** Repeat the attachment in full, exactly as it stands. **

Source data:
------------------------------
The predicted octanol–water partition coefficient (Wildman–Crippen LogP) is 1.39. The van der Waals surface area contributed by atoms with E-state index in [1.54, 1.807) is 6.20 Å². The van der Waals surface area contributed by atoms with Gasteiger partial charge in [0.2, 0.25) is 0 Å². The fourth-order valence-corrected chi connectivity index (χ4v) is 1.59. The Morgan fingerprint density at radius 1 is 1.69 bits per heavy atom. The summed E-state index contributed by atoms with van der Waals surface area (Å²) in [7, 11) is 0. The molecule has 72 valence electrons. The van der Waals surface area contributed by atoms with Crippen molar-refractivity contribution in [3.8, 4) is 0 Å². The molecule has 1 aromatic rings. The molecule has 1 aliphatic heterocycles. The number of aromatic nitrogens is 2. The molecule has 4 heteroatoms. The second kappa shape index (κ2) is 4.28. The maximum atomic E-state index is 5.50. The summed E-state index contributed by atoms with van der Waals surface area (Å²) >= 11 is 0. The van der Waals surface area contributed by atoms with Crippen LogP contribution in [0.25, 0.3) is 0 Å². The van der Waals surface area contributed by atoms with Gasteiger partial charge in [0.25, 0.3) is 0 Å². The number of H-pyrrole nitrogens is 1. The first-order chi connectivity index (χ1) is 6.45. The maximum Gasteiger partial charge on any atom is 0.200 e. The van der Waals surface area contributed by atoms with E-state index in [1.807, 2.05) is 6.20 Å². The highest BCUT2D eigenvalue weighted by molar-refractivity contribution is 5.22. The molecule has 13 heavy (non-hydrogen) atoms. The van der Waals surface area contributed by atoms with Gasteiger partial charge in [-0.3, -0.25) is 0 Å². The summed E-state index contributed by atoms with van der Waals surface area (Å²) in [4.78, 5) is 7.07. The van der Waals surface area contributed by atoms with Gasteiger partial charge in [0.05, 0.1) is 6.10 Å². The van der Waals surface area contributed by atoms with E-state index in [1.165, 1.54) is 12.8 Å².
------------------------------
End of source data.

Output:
The predicted octanol–water partition coefficient (Wildman–Crippen LogP) is 1.39. The van der Waals surface area contributed by atoms with E-state index in [1.54, 1.807) is 6.20 Å². The van der Waals surface area contributed by atoms with Gasteiger partial charge in [0.2, 0.25) is 0 Å². The fourth-order valence-corrected chi connectivity index (χ4v) is 1.59. The Morgan fingerprint density at radius 1 is 1.69 bits per heavy atom. The summed E-state index contributed by atoms with van der Waals surface area (Å²) in [7, 11) is 0. The molecule has 72 valence electrons. The van der Waals surface area contributed by atoms with Crippen molar-refractivity contribution in [3.8, 4) is 0 Å². The molecule has 1 aromatic rings. The molecule has 1 aliphatic heterocycles. The number of aromatic nitrogens is 2. The molecule has 4 heteroatoms. The second kappa shape index (κ2) is 4.28. The maximum atomic E-state index is 5.50. The summed E-state index contributed by atoms with van der Waals surface area (Å²) >= 11 is 0. The van der Waals surface area contributed by atoms with Crippen LogP contribution in [0.25, 0.3) is 0 Å². The van der Waals surface area contributed by atoms with Gasteiger partial charge in [0.25, 0.3) is 0 Å². The number of H-pyrrole nitrogens is 1. The first-order chi connectivity index (χ1) is 6.45. The maximum Gasteiger partial charge on any atom is 0.200 e. The van der Waals surface area contributed by atoms with E-state index in [1.807, 2.05) is 6.20 Å². The highest BCUT2D eigenvalue weighted by molar-refractivity contribution is 5.22. The molecule has 13 heavy (non-hydrogen) atoms. The van der Waals surface area contributed by atoms with Gasteiger partial charge in [-0.3, -0.25) is 0 Å². The summed E-state index contributed by atoms with van der Waals surface area (Å²) in [4.78, 5) is 7.07. The van der Waals surface area contributed by atoms with Gasteiger partial charge in [0.05, 0.1) is 6.10 Å². The van der Waals surface area contributed by atoms with E-state index in [1.165, 1.54) is 12.8 Å².